And it's clear that Romney's the one losing steam here. After pretty much writing off women, Latinos, gays, Muslims, African-Americans, etc., he's finding constituencies he's relying on slipping away as well. Older voters, concerned with Paul Ryan's Medicare-slaying plans, have moved away from Mitt. Romney's support among the 60-plus crowd has dropped from a 20-point lead to four -- in the past two weeks. He's hemorrhaging seniors. More telling, the Republican candidate is now losing among NASCAR fans -- 48%-41%. This is a group of mostly southern whites who can normally be counted on breaking Republican. All the news for the GOP is soulcrushingly bad -- until you look closely, then it's even worse.
I say that because The American Conservative's Noah Millman takes that close look at the race and sees disaster -- not only for their presidential candidate, but for the Republican Party as a whole. The turning point was the conventions and things have just kept going south since then.
As I’ve observed the race since then, I have only become more convinced that what has changed the dynamics of this election has been a fundamental reevaluation not merely – or even primarily – of the two candidates, but of the two parties. This election is becoming nationalized, and it is becoming nationalized in the context of an across-the-board swing in the direction of the Democrats.
The reason, I think, is a simple one. The Republicans Party – not just the Romney campaign, but the party as a whole – is running on nothing. They are running on the presumption that the country has already rejected the Democrats, and that therefore it is their turn. They are behaving as if choosing Democratic governance was some kind of “experiment” that didn’t work out, and now the American people will, of course, come back to their natural home.
By contrast, the Democrats actually made a case for their party. They explained what their party has done, and why they should be able to set the national agenda. They defended their foreign policy, their economic policy, and their social policy in strong, unapologetic terms.
So yes, Mitt Romney is an amazingly clumsy, inept, and "inelegant" candidate, but this doesn't really explain the down-ticket slide. Besides, if this election really was a referendum on Obama's term -- as Republicans keep insisting -- Romney's competence as a campaigner would be less of a problem.
But it's that "referendum election" theory that's killing Republicans right now. Romney's campaign slogan might as well be "Obama said fill-in-the-blank, that's terrible. Elect Mitt." He offers no argument for himself, just as the GOP as a whole offers no argument. They're just the alternative to a party they've convinced themselves simply cannot win.
This is bad enough, but the base is convinced there's nothing wrong and Romney's killing. Over at PJ Tatler, we're told that Obama showed up for a rally in Wisconsin and didn't attract a crowd of 18,000. He was at a venue with only 5,000 seats, so the lame-stream media is just lying to make Obama look good by saying he attracted 18,000. Never mind that the venue is an outdoor arena in the waterfront park used to host Summerfest -- the grounds are huge. The Milwaukee Journal Sentinel reported that Obama did indeed fill the 5,000 seat pavilion, "along with thousands more who sat in bleachers and stood on the pavement beyond the protection of the roof, even as wind and rain lashed down in the latter moments of the near 30-minute speech." 18,000 could fit easily with room to spare -- I ought to know, I attended Summerfest. I'm pretty familiar with the grounds.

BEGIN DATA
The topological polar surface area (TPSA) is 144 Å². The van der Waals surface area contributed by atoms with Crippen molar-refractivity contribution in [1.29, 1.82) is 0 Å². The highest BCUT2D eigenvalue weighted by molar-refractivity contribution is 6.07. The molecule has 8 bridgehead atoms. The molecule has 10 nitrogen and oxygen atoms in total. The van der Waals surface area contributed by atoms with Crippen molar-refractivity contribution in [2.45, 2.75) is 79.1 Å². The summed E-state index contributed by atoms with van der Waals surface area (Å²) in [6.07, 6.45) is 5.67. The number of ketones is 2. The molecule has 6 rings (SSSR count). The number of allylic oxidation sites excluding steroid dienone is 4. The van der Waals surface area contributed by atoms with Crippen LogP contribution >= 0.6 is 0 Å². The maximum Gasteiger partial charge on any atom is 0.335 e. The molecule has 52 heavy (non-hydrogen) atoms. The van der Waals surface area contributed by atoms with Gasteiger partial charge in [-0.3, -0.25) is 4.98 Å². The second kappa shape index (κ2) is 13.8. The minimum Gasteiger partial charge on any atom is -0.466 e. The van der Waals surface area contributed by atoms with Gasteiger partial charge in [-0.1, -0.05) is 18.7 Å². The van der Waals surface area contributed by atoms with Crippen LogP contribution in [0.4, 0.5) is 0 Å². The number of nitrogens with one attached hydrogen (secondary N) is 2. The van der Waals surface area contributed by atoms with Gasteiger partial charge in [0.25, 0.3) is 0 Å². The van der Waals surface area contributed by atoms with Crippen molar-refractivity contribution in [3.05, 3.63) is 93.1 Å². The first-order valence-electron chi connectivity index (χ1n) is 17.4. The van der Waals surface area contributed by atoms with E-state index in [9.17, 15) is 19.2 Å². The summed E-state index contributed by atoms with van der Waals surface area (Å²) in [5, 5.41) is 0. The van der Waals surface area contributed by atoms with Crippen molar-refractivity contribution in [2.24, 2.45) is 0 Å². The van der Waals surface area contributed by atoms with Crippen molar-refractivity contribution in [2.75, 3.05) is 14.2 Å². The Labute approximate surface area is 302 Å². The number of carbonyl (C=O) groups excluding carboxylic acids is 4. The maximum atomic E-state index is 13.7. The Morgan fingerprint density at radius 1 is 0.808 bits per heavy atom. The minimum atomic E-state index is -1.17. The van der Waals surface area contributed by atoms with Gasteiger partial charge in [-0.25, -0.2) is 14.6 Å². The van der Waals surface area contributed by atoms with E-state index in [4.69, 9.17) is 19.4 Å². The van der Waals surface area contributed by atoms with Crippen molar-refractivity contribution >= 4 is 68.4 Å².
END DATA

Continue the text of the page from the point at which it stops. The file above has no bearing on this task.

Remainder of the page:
And that's how every story about Barack Obama's campaign is being treated on the right -- it's a horrible disaster marked by gaffes and tiny crowds. The only reason anyone thinks Obama is winning is because the press is in the tank for the guy. In rightwing world, Mitt is slaughtering, everything is fine, and everyone is going to vote Republican forever. It's like the South Korean press ministry over there.
I'm pretty sure this constant spin is well-intentioned, but it can't possibly be helping. When your candidate is in trouble, you don't want to sugarcoat it, you want people freaking out. You want people knocking on doors and making calls and raising money. You don't want people sitting at home, reading wingnut blogs, smug in the certainty of Mitt Romney's march to victory.
And worse, think about what sore losers conservatives were the last time. Imagine how insufferably whiny they'll be in November if trends continue. Obama won't just be a secret Muslim terr'ist, he'll be a secret Muslim terr'ist who stole the election. And maybe killed Reagan and orchestrated 9/11. You think they're insane now, just wait until this fantasy world they've constructed for themselves implodes.
If it happens, it won't to be pretty.
Or extremely rational.
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